The Cartagena Protocol is a supplementary agreement to the United Nations Convention on Biological Diversity (CBD). It is an important international agreement on biodiversity and especially relevant for the environment and ecology segment of the UPSC syllabus.
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The full name of the treaty is Cartagena Protocol on Biosafety to the Convention on Biological Diversity.
- The international treaty concerns the movement of LMOs (living modified organisms) resulting from modern technology from one nation to another.
- LMOs are defined under the protocol as living organisms that have a novel combination of genetic material secured from the use of modern technology.
- It is a supplementary agreement to the CBD like the Nagoya Protocol.
- The Protocol was adopted in 2000 and it came into force in 2003. The protocol was adopted in Montreal in 2000 but is named after Cartagena, the original city in Colombia where the protocol was supposed to be adopted. It was delayed due to some outstanding issues.
- The Cartagena Protocol on Biodiversity seeks to protect biodiversity from the potential risks caused by LMOs arising from modern technology.
- The protocol was adopted because of the tremendous advancements in biotechnology and the associated concerns about its safety and usage with respect to biodiversity.
- It seeks to implement an internationally harmonised regime for biosafety in order to ensure the safe utilisation of modern biotechnology.
- The Protocol has provisions for an Advance Informed Agreement (AIA) procedure.
- The AIA is for ensuring that countries are given enough information to make informed decisions before agreeing to import LMOs into their country.
- There are four components to the AIA:
- Notification by the exporter (This is a detailed written description of the LMO by the exporter, well in advance of the first shipment)
- Acknowledgement of notification receipt by the importer
- Decision procedure (Approve/prohibit/ask for more information, etc.)
- Review of decisions
- The Cartagena Protocol also sets up a Biosafety Clearing-House (BCH) to enable information exchange on LMOs between countries.
- It is also intended to help countries implement the Cartagena Protocol.
- The BCH is an information sharing mechanism for relevant technical, scientific and legal information.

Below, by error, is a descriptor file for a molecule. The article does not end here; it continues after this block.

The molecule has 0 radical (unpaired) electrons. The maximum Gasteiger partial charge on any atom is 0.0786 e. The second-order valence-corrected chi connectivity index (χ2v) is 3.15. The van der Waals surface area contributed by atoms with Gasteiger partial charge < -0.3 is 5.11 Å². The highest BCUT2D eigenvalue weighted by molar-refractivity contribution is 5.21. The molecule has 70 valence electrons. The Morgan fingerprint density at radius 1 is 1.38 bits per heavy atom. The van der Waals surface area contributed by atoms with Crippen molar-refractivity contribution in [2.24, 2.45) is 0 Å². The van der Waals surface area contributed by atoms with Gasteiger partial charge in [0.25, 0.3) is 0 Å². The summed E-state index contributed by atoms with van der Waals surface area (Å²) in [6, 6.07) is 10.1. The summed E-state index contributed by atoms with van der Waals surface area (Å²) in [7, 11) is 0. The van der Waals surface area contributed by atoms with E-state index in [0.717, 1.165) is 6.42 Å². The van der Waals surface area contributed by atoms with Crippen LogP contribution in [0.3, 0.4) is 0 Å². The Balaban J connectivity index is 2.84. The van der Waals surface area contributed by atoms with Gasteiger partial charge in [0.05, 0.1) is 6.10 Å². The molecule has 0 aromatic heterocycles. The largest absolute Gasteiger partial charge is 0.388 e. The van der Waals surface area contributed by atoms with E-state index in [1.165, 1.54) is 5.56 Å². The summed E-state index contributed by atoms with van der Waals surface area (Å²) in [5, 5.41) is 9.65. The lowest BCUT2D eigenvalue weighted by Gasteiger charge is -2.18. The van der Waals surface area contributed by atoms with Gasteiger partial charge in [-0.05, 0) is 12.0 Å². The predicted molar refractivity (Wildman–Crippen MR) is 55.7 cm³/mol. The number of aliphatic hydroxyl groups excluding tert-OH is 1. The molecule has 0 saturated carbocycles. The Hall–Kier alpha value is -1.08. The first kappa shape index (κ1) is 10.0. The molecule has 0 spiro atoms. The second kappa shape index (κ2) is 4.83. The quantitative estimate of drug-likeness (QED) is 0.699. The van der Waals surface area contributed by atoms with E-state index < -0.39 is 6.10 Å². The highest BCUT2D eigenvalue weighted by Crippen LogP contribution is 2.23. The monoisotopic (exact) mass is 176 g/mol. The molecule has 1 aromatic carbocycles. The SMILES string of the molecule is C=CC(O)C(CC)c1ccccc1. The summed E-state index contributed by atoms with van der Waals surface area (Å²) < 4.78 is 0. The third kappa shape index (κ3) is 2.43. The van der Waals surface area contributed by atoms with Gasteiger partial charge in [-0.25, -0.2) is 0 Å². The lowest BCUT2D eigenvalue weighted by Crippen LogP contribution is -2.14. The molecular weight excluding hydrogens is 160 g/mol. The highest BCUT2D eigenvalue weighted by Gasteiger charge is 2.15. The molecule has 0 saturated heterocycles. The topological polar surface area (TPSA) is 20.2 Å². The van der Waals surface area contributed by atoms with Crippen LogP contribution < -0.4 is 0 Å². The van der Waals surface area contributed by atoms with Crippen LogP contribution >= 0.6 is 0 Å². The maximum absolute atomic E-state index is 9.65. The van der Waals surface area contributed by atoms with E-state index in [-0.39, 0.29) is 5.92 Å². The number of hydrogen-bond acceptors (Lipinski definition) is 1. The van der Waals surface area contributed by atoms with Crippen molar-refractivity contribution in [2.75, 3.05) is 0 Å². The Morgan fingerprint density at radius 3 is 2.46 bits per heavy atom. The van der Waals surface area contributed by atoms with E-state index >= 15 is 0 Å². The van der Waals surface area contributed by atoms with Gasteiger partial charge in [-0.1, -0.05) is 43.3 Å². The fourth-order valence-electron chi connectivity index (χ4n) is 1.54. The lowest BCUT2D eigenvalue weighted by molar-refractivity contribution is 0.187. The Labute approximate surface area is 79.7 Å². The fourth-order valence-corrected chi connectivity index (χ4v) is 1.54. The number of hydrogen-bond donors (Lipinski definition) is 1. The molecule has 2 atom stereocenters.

- The Protocol gives a precautionary approach to the issue of transfer of LMOs from one country to another.
Also read: UN Convention on Biological Diversity
Cartagena Protocol Scope
The Protocol is applicable for transboundary movement, transit, handling and use of all LMOs that may have harmful effects on the conservation and sustainable use of biological diversity, also considering risks to human health.
- The Cartagena Protocol chiefly governs the following:
- LMOs that are intentionally introduced into the environment (trees, seeds or fish).
- Genetically modified (GM) farm commodities (grain and corn used for animal feed, food or for processing).
- It does not cover pharmaceuticals for humans addressed by other international agreements and organisations or products derived from LMOs, such as cooking oil from GM corn.
- LMOs are classified as the following under the Protocol:
- LMOs for intentional introduction into the environment – subject to AIA procedures.
- LMOs for direct usage as food or feed, or for processing – subject to simplified procedures which includes informing through the BCH.
- LMOs for contained usage (like bacteria for lab experiments) – these are exempt from AIA procedures.
Cartagena Protocol and India
India is a party to the Cartagena Protocol (ratified in 2003). The nodal agency (Competent National Authority-CNA) in the country for the implementation of the Protocol is the Ministry of Environment, Forest and Climate Change (MOEF&CC), Government of India.